Source                   DF        Squares         Square    F Value    Pr > F

Model                     1     6367.42127     6367.42127     109.52    <.0001
Error                   198          11511       58.13866
Corrected Total         199          17879


Root MSE              7.62487    R-Square     0.3561
Dependent Mean       52.77500    Adj R-Sq     0.3529
Coeff Var            14.44788
                                     Parameter Estimates

                                   Parameter      Standard                        Standardized
Variable    Label           DF      Estimate         Error   t Value   Pr > |t|       Estimate
Intercept   Intercept        1      23.95944       2.80574      8.54     <.0001              0
read        reading score    1       0.55171       0.05272     10.47     <.0001        0.59678

We see that the relationship between write and read is positive (.55171) and based on the t-value (10.47) and p-value (0.000), we conclude this relationship is statistically significant.  Hence, there is a statistically significant positive linear relationship between reading and writing.

See also

Non-parametric correlation

A Spearman correlation is used when one or both of the variables are not assumed to be normally distributed and interval (but are assumed to be ordinal). The values of the variables are converted in ranks and then correlated.  In our example, we will look for a relationship between read and write.  We will not assume that both of these variables are normal and interval.  The spearman option on the proc corr statement is used to tell SAS to perform a Spearman rank correlation instead of a Pearson correlation.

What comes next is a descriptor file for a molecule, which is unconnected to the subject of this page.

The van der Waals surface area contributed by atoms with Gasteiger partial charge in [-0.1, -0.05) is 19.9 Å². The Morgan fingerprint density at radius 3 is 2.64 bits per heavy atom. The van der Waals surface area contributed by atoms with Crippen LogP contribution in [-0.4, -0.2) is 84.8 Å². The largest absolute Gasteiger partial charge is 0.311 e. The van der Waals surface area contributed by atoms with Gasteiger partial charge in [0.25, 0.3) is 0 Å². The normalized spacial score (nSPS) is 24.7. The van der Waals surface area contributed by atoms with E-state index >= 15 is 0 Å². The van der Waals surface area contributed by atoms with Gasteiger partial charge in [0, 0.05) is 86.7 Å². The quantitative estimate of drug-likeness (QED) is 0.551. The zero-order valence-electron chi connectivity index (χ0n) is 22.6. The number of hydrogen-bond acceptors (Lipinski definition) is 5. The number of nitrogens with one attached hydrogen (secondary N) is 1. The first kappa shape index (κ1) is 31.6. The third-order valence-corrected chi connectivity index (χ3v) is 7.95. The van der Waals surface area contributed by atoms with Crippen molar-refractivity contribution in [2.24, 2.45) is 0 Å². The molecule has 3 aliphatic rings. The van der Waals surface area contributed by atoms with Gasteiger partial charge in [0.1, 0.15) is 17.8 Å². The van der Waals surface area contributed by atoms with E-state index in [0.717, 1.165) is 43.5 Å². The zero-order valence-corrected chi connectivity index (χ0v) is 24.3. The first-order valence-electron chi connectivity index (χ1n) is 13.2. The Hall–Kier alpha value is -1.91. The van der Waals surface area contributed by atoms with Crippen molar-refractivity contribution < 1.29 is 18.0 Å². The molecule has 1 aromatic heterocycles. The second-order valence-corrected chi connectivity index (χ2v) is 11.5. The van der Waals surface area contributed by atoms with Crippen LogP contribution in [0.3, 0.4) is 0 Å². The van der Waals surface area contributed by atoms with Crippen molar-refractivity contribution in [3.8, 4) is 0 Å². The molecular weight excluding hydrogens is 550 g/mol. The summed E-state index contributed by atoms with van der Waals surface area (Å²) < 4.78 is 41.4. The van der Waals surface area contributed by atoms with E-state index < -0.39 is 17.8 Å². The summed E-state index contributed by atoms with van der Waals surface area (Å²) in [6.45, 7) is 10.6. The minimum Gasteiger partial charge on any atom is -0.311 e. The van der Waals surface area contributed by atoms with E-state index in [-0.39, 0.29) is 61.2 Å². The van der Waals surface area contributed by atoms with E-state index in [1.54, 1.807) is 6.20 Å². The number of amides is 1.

proc corr data = "c:\mydata\hsb2" spearman;
  var read write;
run;
The CORR Procedure

   2  Variables:    read     write

Spearman Correlation Coefficients, N = 200
        Prob > |r| under H0: Rho=0

                       read         write

read                1.00000       0.61675
reading score                      <.0001

write               0.61675       1.00000
writing score        <.0001

The results suggest that the relationship between read and write (rho = 0.61675, p = 0.000) is statistically significant. 

Simple logistic regression